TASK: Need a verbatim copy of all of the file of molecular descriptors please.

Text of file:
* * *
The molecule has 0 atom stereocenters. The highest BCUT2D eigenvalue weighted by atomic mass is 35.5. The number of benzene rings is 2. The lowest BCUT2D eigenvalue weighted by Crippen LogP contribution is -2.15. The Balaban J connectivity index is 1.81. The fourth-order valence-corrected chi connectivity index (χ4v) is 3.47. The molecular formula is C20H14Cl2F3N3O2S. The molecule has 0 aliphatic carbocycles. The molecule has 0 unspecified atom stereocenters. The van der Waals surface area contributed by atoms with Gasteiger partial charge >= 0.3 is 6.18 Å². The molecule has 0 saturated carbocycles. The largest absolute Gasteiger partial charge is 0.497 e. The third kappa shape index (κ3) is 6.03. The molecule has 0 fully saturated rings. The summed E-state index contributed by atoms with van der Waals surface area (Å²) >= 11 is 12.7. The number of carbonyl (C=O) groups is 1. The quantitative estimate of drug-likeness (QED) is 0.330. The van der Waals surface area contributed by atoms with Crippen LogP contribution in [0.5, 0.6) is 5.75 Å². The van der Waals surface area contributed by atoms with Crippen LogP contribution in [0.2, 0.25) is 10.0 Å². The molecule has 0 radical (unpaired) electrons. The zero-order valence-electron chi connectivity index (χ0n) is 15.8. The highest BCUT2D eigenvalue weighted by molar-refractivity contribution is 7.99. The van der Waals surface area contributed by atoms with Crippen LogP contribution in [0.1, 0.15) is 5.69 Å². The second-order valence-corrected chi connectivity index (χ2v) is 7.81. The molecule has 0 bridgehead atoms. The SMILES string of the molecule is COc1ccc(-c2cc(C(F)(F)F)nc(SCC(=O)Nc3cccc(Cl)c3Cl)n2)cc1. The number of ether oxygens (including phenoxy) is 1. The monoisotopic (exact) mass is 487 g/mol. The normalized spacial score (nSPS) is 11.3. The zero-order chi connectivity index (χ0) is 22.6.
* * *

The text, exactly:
The molecule has 0 atom stereocenters. The highest BCUT2D eigenvalue weighted by atomic mass is 35.5. The number of benzene rings is 2. The lowest BCUT2D eigenvalue weighted by Crippen LogP contribution is -2.15. The Balaban J connectivity index is 1.81. The fourth-order valence-corrected chi connectivity index (χ4v) is 3.47. The molecular formula is C20H14Cl2F3N3O2S. The molecule has 0 aliphatic carbocycles. The molecule has 0 unspecified atom stereocenters. The van der Waals surface area contributed by atoms with Gasteiger partial charge >= 0.3 is 6.18 Å². The molecule has 0 saturated carbocycles. The largest absolute Gasteiger partial charge is 0.497 e. The third kappa shape index (κ3) is 6.03. The molecule has 0 fully saturated rings. The summed E-state index contributed by atoms with van der Waals surface area (Å²) >= 11 is 12.7. The number of carbonyl (C=O) groups is 1. The quantitative estimate of drug-likeness (QED) is 0.330. The van der Waals surface area contributed by atoms with Crippen LogP contribution in [0.5, 0.6) is 5.75 Å². The van der Waals surface area contributed by atoms with Crippen LogP contribution in [0.2, 0.25) is 10.0 Å². The molecule has 0 radical (unpaired) electrons. The zero-order valence-electron chi connectivity index (χ0n) is 15.8. The highest BCUT2D eigenvalue weighted by molar-refractivity contribution is 7.99. The van der Waals surface area contributed by atoms with Crippen LogP contribution in [0.1, 0.15) is 5.69 Å². The second-order valence-corrected chi connectivity index (χ2v) is 7.81. The molecule has 0 bridgehead atoms. The SMILES string of the molecule is COc1ccc(-c2cc(C(F)(F)F)nc(SCC(=O)Nc3cccc(Cl)c3Cl)n2)cc1. The number of ether oxygens (including phenoxy) is 1. The monoisotopic (exact) mass is 487 g/mol. The normalized spacial score (nSPS) is 11.3. The zero-order chi connectivity index (χ0) is 22.6.